"The State has no power to impart to [its officer] any immunity from responsibility to the supreme authority of the United States." In 2007 alone, universities generated $2 billion in income by licensing their patents. As arms of the state, state universities license with sovereign immunity—state-owned patents are protected from judgments declaring them invalid. This Note proposes that this advantage can be removed by the application of the Ex parte Young doctrine. The author unpacks the doctrine element by element and shows that there are no obstacles to its application to declaratory judgment suits alleging the in-validity of state patents. First, the author explains that the doctrine’s remedial prong would be satisfied because universities create a justiciable controversy as to the validity of their patents when they offer licenses and because neither the Seminole Tribe detailed remedial scheme exception nor the Coeur d’Alene submerged lands exception applies. Second, the author illustrates that the doctrine’s constitutional sovereign immunity prong would be satisfied because patent invalidity is a violation of federal law, and a declaration of patent invalidity is prospective relief. The author offers insight into why the issue has not yet been considered by the Federal Circuit, focusing on the incentives of both the universities and their potential licensees. Finally, the author recommends that the Federal Circuit, en banc, conclude that the Ex parte Young doctrine is available for declarations of state patent invalidity because it is doctrinally sound and justified by policy.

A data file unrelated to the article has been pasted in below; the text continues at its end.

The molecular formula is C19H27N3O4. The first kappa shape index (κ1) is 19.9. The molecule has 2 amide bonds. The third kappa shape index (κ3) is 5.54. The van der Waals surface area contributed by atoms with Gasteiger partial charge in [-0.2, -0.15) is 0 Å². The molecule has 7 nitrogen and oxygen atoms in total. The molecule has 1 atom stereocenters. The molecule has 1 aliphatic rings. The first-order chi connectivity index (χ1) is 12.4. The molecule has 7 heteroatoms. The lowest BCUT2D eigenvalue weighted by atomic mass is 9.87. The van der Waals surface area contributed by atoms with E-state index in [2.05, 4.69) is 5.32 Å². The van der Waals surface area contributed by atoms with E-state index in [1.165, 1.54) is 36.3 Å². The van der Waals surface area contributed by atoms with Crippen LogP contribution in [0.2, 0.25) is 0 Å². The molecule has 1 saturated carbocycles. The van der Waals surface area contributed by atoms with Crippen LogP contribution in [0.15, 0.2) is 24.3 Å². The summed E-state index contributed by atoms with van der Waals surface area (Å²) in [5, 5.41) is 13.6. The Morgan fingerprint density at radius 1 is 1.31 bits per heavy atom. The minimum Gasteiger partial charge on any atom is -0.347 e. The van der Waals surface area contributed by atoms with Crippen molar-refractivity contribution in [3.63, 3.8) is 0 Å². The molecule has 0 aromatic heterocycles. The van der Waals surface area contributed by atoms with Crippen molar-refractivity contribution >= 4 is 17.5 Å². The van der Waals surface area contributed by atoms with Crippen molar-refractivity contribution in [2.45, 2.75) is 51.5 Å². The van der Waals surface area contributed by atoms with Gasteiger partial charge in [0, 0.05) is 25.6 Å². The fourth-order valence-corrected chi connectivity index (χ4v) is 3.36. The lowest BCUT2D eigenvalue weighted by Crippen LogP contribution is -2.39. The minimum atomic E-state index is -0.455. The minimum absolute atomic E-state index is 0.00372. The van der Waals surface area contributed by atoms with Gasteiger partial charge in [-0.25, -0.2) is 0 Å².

The full text of this Note is available to download as a PDF.